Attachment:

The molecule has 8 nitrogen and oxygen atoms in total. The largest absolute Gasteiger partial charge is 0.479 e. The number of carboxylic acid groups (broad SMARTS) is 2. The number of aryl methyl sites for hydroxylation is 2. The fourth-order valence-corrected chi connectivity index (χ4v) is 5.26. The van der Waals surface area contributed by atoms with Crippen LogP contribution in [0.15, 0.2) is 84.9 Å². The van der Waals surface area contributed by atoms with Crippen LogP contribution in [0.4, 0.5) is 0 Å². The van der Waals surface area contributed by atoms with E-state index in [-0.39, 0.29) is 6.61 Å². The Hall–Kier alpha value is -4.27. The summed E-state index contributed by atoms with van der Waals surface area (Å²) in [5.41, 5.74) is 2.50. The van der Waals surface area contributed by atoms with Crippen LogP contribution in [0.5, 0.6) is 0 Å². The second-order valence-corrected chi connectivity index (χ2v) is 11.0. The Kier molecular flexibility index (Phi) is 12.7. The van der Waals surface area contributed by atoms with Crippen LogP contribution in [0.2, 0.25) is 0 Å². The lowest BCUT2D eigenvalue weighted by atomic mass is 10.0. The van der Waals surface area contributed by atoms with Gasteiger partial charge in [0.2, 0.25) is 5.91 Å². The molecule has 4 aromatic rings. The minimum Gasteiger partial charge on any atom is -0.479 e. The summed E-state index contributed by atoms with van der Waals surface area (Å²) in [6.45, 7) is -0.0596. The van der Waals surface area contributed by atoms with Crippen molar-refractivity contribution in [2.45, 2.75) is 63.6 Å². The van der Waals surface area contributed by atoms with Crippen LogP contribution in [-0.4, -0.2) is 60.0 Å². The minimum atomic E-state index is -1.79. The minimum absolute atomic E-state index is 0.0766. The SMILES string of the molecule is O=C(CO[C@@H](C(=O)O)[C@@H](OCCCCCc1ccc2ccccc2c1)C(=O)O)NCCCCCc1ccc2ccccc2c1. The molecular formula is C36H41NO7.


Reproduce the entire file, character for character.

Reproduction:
The molecule has 8 nitrogen and oxygen atoms in total. The largest absolute Gasteiger partial charge is 0.479 e. The number of carboxylic acid groups (broad SMARTS) is 2. The number of aryl methyl sites for hydroxylation is 2. The fourth-order valence-corrected chi connectivity index (χ4v) is 5.26. The van der Waals surface area contributed by atoms with Crippen LogP contribution in [0.15, 0.2) is 84.9 Å². The van der Waals surface area contributed by atoms with Crippen LogP contribution in [0.4, 0.5) is 0 Å². The van der Waals surface area contributed by atoms with E-state index in [-0.39, 0.29) is 6.61 Å². The Hall–Kier alpha value is -4.27. The summed E-state index contributed by atoms with van der Waals surface area (Å²) in [5.41, 5.74) is 2.50. The van der Waals surface area contributed by atoms with Crippen LogP contribution in [0.5, 0.6) is 0 Å². The second-order valence-corrected chi connectivity index (χ2v) is 11.0. The Kier molecular flexibility index (Phi) is 12.7. The van der Waals surface area contributed by atoms with Crippen LogP contribution in [0.2, 0.25) is 0 Å². The lowest BCUT2D eigenvalue weighted by atomic mass is 10.0. The van der Waals surface area contributed by atoms with Gasteiger partial charge in [0.2, 0.25) is 5.91 Å². The molecule has 4 aromatic rings. The minimum Gasteiger partial charge on any atom is -0.479 e. The summed E-state index contributed by atoms with van der Waals surface area (Å²) in [6.45, 7) is -0.0596. The van der Waals surface area contributed by atoms with Crippen molar-refractivity contribution in [2.45, 2.75) is 63.6 Å². The van der Waals surface area contributed by atoms with Crippen LogP contribution in [-0.4, -0.2) is 60.0 Å². The minimum atomic E-state index is -1.79. The minimum absolute atomic E-state index is 0.0766. The SMILES string of the molecule is O=C(CO[C@@H](C(=O)O)[C@@H](OCCCCCc1ccc2ccccc2c1)C(=O)O)NCCCCCc1ccc2ccccc2c1. The molecular formula is C36H41NO7.